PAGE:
By UN convention the UK has a vast area of fishing waters stretching up to 200 miles away from its shores. However, under the Common Fisheries Policy (CFP) launched in 1983, all EU countries have access to everyone else’s waters. Leaving the bloc means Prime Minister Boris Johnson has the opportunity to reclaim these waters, although EU leaders are pushing for continued access.
Back in 1982, there were numerous disputes involving fishing, including one in which Norway even requested to enforce Norwegian laws on their ships in UK waters.
Documents unearthed by Express.co.uk at the National Archives reveal a request from the Norwegian government to overfly part of the UK’s fishing waters to search for some of their own vessels.
Norway had imposed a prohibition on herring fishing by its own vessels under its country’s national laws.
However, due to the CFP, Norwegian vessels were allowed to fish in other countries’ waters, where Norway had no legal jurisdiction.
Therefore, the Norwegian flight tasking authorities asked Maritime Headquarters, in Pitreavie, Scotland for permission to conduct an air search in UK waters for Norwegian vessels breaking this law.
The purpose of the flight would be to look for and photograph a number of Norwegian purse seine fishing vessels, which they suspected were herring fishing in the North Sea.
They proposed that they would prosecute them once they returned to Norway.
The Department of Agriculture and Fisheries for Scotland (DAFS), however, rejected the request.
One official said in a letter to the Maritime, Aviation and Environment Department (MAED): “I felt that inevitably a flight in the area would be with the prime object of exercising some kind of control over the Norwegian fishing vessels involved and that this would not be acceptable to the UK who, as a Coastal State, has sole responsibility for fisheries enforcement in the area.”
A note from the Maritime, Aviation and Environment department to legal advisers read: “DAFS were unhappy about the Norwegian proposal and said that the Germans had suggested something similar in Brussels recently.
“The idea had been rejected on the grounds that the enforcement of fishery regulations was for the coastal state.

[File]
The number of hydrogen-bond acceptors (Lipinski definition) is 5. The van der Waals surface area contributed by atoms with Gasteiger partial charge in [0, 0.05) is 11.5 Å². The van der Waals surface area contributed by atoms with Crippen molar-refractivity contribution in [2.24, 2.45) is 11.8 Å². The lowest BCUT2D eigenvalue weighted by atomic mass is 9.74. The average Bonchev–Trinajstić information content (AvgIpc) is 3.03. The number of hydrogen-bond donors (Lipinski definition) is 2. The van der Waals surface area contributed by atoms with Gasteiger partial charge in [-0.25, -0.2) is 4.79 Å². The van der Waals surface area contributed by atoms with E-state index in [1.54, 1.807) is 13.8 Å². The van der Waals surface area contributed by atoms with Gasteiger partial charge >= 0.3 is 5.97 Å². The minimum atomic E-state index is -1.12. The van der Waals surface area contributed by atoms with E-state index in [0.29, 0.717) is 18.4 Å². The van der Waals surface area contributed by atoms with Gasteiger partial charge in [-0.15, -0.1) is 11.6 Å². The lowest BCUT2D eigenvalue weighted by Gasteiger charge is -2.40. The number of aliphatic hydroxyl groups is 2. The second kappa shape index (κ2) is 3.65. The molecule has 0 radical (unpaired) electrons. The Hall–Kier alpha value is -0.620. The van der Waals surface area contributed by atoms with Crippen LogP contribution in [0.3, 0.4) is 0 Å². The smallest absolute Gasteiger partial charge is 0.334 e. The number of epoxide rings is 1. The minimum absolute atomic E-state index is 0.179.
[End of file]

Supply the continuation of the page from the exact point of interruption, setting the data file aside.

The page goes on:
“Although it was difficult to advise without knowing more of what the Norwegians actually proposed to do, you suggested that, while we could not stop them from flying around, we should be unwilling for them to carry out any policing activities in our waters.”
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They added that Norwegian vessels are subject to Scottish or English law, including laws from the European Economic Community (EEC), the precursor to the EU.
However, Maritime Headquarters organised for an RAF Nimrod aircraft to conduct a patrol and offered the Norwegians relevant information from their own patrols.
With the UK now leaving the EU, the CFP will soon be a thing of the past.
Outside the bloc, as an “independent coastal state”, the UK will have the right to control what is known as its exclusive economic zone (EEZ), a vast territory stretching up to 200 nautical miles or up to the median point between its neighbours (eg. halfway across the Irish Sea or the English Channel).
Mr Johnson has claimed he will stand up for British fishermen and is now under pressure to deliver on that promise and take back control of UK waters.
Meanwhile, EU leaders are pushing for continued access, as their fishing industries will suffer if that is cut off.
In fact, the UK’s waters have six times the fish stocks of the rest of the EU combined.
However, negotiations will be a balancing act, as a scorned EU could impose high tariffs on UK fish imports, which would hurt the British fishing industry.
This is especially because the majority of fish caught by British fishermen is then sold to the EU.
Fishing waters will therefore be one of Mr Johnson’s biggest tests in the upcoming trade deal negotiations.
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